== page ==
Wednesday, February 3, 2016

Rules Reference: Difficulties and Degrees of Success and Failure

Mutants & Masterminds can be broken down into a series of tasks the heroes must perform, from piecing together clues about a villain’s latest scheme to blasting said villain through a wall and disarming his doomsday device in the nick of time. It’s up to the Gamemaster to assign the difficulty of these and numerous other tasks in the game and to determine the outcome of the heroes’ efforts. Checks are made against a difficulty class or DC, a number set by the GM, which your check must equal or exceed to achieve success. So for a task with a DC of 15 you must roll a check total of 15 or greater to succeed. In some cases, the results of a check vary based on how much higher or lower the result is than the DC, known as its degree of success or failure.

The chance of an average character (with a modifier of 0) succeeding at an average task (DC 10) is just over 50% (55% to be exact). So any time you have to have an average character do something of average difficulty they have roughly a 55% chance of succeeding in it. If you want to know what bonus is required to have a 55% chance of succeeding at a particular task, just subtract 10 from the DC. So a DC 25 action (a formidable task) requires a bonus of +15 in order to have a 55% or average chance of success (on a roll of 10 or higher). Keep in mind that this chance of success on a task allows a character to automatically succeed at that task as a routine check (see below). A 55% chance also allows a player to spend a hero point to automatically succeed, since a hero point ensures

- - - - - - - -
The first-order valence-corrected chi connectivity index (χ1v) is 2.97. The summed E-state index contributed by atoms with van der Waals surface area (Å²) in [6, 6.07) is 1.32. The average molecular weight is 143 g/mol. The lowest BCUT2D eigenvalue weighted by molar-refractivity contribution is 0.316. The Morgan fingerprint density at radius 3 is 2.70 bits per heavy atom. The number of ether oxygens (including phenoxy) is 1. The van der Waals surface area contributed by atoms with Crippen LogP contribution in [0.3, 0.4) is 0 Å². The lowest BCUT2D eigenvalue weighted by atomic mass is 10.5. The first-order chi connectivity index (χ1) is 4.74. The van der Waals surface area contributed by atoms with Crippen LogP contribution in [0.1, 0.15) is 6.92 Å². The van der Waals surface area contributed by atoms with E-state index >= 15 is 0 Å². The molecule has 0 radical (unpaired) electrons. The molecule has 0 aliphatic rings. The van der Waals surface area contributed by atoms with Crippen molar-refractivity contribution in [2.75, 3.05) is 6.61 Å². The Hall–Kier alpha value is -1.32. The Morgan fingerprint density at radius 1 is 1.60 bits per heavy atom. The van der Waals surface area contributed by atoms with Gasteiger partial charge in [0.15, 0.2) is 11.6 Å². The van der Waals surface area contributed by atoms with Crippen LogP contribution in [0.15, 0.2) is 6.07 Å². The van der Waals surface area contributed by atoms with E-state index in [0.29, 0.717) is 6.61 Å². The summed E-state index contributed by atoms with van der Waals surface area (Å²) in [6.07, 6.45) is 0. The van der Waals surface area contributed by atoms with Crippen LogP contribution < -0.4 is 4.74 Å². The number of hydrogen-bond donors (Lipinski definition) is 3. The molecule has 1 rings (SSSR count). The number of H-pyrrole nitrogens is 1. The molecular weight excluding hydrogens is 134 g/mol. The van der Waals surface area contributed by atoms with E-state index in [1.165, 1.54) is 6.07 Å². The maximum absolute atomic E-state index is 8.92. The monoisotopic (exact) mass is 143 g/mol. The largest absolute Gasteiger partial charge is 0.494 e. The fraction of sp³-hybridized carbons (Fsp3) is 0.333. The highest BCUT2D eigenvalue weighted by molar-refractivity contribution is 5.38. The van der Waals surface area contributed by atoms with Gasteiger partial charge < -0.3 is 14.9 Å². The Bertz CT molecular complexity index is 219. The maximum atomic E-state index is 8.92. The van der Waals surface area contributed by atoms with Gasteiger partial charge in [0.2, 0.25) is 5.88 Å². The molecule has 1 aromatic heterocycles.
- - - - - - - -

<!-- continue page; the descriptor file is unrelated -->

a die roll of at least 11.

If the situation is in the character’s favor, that’s good for a +2 bonus on a check. If it’s against the character, that’s a –2 penalty. If things are particularly good or bad, up the circumstance modifier to +/–5.

A check normally represents performing a task under a certain amount of pressure, in the midst of the furious action of super-heroic adventure. When the situation is less demanding, you can achieve more reliable results. Under routine circumstances—when you are not under any pressure—instead of rolling the die for the check, calculate your result as if you had rolled a 10. This ensures
success for average (DC 10) tasks with a modifier of +0 or more. More capable characters (with higher bonuses) can succeed on more difficult checks on a routine basis: a +10 bonus, for example, means a routine check total of 20, able to succeed at DC 20 tasks on a routine basis, and achieve three degrees of success on average (DC 10) tasks on a routine basis. If a character’s routine check result is not up to a task, the player still has the option to roll the die, since the task is by definition not routine for that character.

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